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GTX 650 TI SSC 2GB vs. Radeon 7850 1GB

Hello folks. I am currently looking to upgrade my current graphics card (GT 240) for something a lot better. My budget is $200. Through some research, I have found two cards to my liking. The EVGA GTX 650 TI SSC 2GB and the Radeon HD 7850 1GB. They are both currently $180 at Newegg. There are a few pros and cons of each card that is keeping me from making a decision. The 650 does not support SLI. Not a giant issue, but 5-6 months down the road I do plan on buying another card. The 7850 is 1 GB. Pretty simple, 2gb is better than 1gb. I have tried to find benchmarks to this specific 650 card but I have come up empty handed. Any help would on preference or opinion would be greatly appreciated! Thanks for your time.
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  1. The Radeon 7850 does perform better than a GTX 650 TI.

    But if you take Mail-in Rebates into account you can get a GTX 660 for 195$

    A GTX 660 is better than a Radeon 7850

    I would get a GTX 660 if i were you... If you dont have the cash for the GTX 660 then buy a Radeon 7850... It too is a great card ;)
  2. Thanks for some of the info. The link you provided comparing the two cards has the memory mixed up. I'm trying to compare a 2GB 650 and a 1GB 7850. Any further info would be greatly appreciated!
  3. at 1080p, 1gb is more than enough. 1GB vs 2GB is not a bid difference unless you are gaming a 2560x1440 or higher resolutions... So id still go with the Radeon 7850 If you cant afford a GTX 660...
  4. I agree with timarp000. The 7850 will perform around 10-15% better than the GTX 650 Ti. The 2 gb on the GTX 650 Ti is a total waste.. the card is not powerful enough to take advantage of more vram. The 7850 1 gb will be enough for almost all situations - it is right on the edge of being able to produce playable frame rates and use more than 1 gb of vram. If you can spend the $215 and get the $20 mail in rebate The GTX 660 would be your best option in the long run. GTX 660 can be SLI'd will perform 10-15% better than the 7850 and also has features like Adaptive vsync, 3d vision, Physx, and also has lower frame latency ( giving it slightly smoother gameplay in the 30-50 fps range than the 7850 would give).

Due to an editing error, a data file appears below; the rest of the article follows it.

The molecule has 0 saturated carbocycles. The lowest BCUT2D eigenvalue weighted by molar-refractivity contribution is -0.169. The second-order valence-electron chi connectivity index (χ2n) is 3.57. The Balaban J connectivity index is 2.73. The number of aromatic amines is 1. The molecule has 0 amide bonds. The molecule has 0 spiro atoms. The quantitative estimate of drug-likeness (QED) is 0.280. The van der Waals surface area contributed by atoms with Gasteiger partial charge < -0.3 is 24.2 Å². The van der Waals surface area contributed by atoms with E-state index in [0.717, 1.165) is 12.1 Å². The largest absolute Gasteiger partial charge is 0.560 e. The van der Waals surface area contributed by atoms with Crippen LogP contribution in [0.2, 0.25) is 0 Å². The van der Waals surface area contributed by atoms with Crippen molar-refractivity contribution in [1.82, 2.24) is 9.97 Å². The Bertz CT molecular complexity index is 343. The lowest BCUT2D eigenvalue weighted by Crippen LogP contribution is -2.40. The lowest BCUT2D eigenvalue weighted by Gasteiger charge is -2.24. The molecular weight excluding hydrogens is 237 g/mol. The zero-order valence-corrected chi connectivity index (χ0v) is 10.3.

5. Best answer
    Do not beat yourself up too much about the decision.
    At similar price points, two different cards will perform similarly.
    If you play one game exclusively, then favor the one with the best benchmarks.

    Do not worry about 1gb or 2gb. The amount of vram will be appropriate to the card.
    In fact, the amount may be mostly marketing.
    Read this comparison of 2gb vs. 4gb:

    Be skeptical about benchmarks, they usually measure FPS. But consistency plays a part too, and that might be even more important.
    Here is an interesting report on that comparing a GTX660ti and a 7950:
    There are some questions about the validity of that report, so do some research.

    As to sli, I do not support using sli when a single card will do the job.
    Here is my canned rant on that:
    -----------------------------Start of rant----------------------------------------------------
    Dual graphics cards vs. a good single card.

    a) How good do you really need to be?
    A single GTX650/ti or 7770 can give you good performance at 1920 x 1200 in most games.

    A single GTX660 or 7850 will give you excellent performance at 1920 x 1200 in most games.
    Even 2560 x 1600 will be good with lowered detail.
    A single gtx690 is about as good as it gets.

    Only if you are looking at triple monitor gaming, then sli/cf will be needed.
    Even that is now changing with triple monitor support on top end cards.

    b) The costs for a single card are lower.
    You require a less expensive motherboard; no need for sli/cf or multiple pci-e slots.
    Even a ITX motherboard will do.

    Your psu costs are less.
    A GTX660 needs a 430w psu, even a GTX680 only needs a 550w psu.
    When you add another card to the mix, plan on adding 150-200w to your psu requirements.

    Even the strongest GTX690 only needs 620w.

    Case cooling becomes more of an issue with dual cards.
    That means a more expensive case with more and stronger fans.
    You will also look at more noise.

    c) Dual cards do not always render their half of the display in sync, causing microstuttering. It is an annoying effect.
    The benefit of higher benchmark fps can be offset, particularly with lower tier cards.
    Read this:,2995.html

    d) dual card support is dependent on the driver. Not all games can benefit from dual cards.

    e) cf/sli up front reduces your option to get another card for an upgrade. Not that I suggest you plan for that.
    It will often be the case that replacing your current card with a newer gen card will offer a better upgrade path.
    The GTX780 and amd 8000 series are not that far off.
    -------------------------------End of rant-----------------------------------------------------------

    In the end, I might pick the nvidia card just because it will use the same drivers, and you are familiar with the nvidia system.
  6. Best answer selected by PaulStan.
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